SHORT TERM 12 And The Value Of A Great Casting Director

If you were like me, you probably haven’t heard of the film Short Term 12, Destin Daniel Cretton’s 2013 independent film, which was written and adapted by  from his short film of the same name and based on his experiences working at a group home.   It was unknown to me before I saw a retweet by Jarrett Wieselman of his 2017 tweet over a week ago. The retweet has been deleted but the original tweet remains, and is embedded below.

That is less a cast photo that an image of lightning being caught in a bottle. Much like films such as The Outsiders, Dazed and Confused, Diner and Fast Times at Ridgemont High, Short Term 12 is an example of a film that features a cast that was on the cusp of stardom, many of whom would go on to bigger and better things. Let’s do a run down of the some of the cast, where they were career-wise when the film was released, and where their career took them afterwards.

  • Brie Larson: Larson’s career at that point was coming off a short career as a recording artist, notable roles in the TV series The United States of Tara and films such as Scott Pilgrim vs. the World as 21 Jump Street. Two years after Short Term 12, she would appear in Room in a role that would garner her an Oscar. She would then go on to star in the blockbuster Captain Marvel.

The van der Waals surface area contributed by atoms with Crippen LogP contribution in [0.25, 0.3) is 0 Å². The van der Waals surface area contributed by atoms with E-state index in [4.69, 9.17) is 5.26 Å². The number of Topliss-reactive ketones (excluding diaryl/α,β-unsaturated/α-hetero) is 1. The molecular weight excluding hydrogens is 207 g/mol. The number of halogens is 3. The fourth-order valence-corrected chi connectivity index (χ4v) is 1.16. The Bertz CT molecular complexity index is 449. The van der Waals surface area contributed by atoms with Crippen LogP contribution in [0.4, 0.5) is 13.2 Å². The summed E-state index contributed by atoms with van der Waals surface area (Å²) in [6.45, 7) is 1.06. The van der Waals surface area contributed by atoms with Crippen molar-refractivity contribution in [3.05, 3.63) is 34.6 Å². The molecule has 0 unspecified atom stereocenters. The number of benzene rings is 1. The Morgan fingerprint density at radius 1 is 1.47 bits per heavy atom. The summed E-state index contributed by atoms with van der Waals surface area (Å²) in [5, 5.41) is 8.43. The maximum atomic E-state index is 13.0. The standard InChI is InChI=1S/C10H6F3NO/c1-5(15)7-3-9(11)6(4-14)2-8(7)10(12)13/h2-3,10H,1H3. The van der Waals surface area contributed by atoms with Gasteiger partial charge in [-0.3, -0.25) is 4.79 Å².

• Rami Malek: Malek was starting to generate buzz through his roles in the Night at the Museum franchise and in the TV miniseries The Pacific. In 2015, he would be cast as the lead in the buzz-worthy TV series Mr. Robot, for which he would win an Emmy. This would lead to him being cast as Freddie Mercury in the 2018 film Bohemian Rhapsody, for which he would also win an Oscar.
  • Lakeith Stanfield: Stanfield was the only member of the cast to return from the short film, and only had one other credit other than that prior to Short Term 12. Afterwards, he carved out a successful career with supporting roles in films like Dope, Straight Outta Compton, Get Out, and Knives Out as well as the lead in Sorry to Bother You. He also had a role in the TV series, Atlanta.
  • Stephanie Beatriz: Beatriz had only a handful of guest appearances in shows such as The Closer and Jesse before appearing in Short Term 12. However, in the same year as that film’s release, she started a recurring role in the hit TV series Modern Family and became a member of the cast of Brooklyn 99.
  • John Gallagher Jr.: Gallagher was perhaps the most established actor at the time Short Term 12 was made, having won a Toiny for his role in the musical, Spring Awakening, and was at the time starring in Aaron Sorkin’s much talked about HBO TV show, The Newsroom. Gallagher would go on to star in 10 Cloverfield Lane and the most recent season of HBO’s Westworld.
  • Kaitlyn Dever: The actress, who was 16 years old at the time of film’s release, was two years into her role on Last Man Standing. She would have a breakout role in 2019’s Booksmart.
What a difference an Oscar Makes: Marketing for SHORT TERM 12, from L to R: Theatrical Poster, DVD Cover, Current image attached to digital sales and rentals.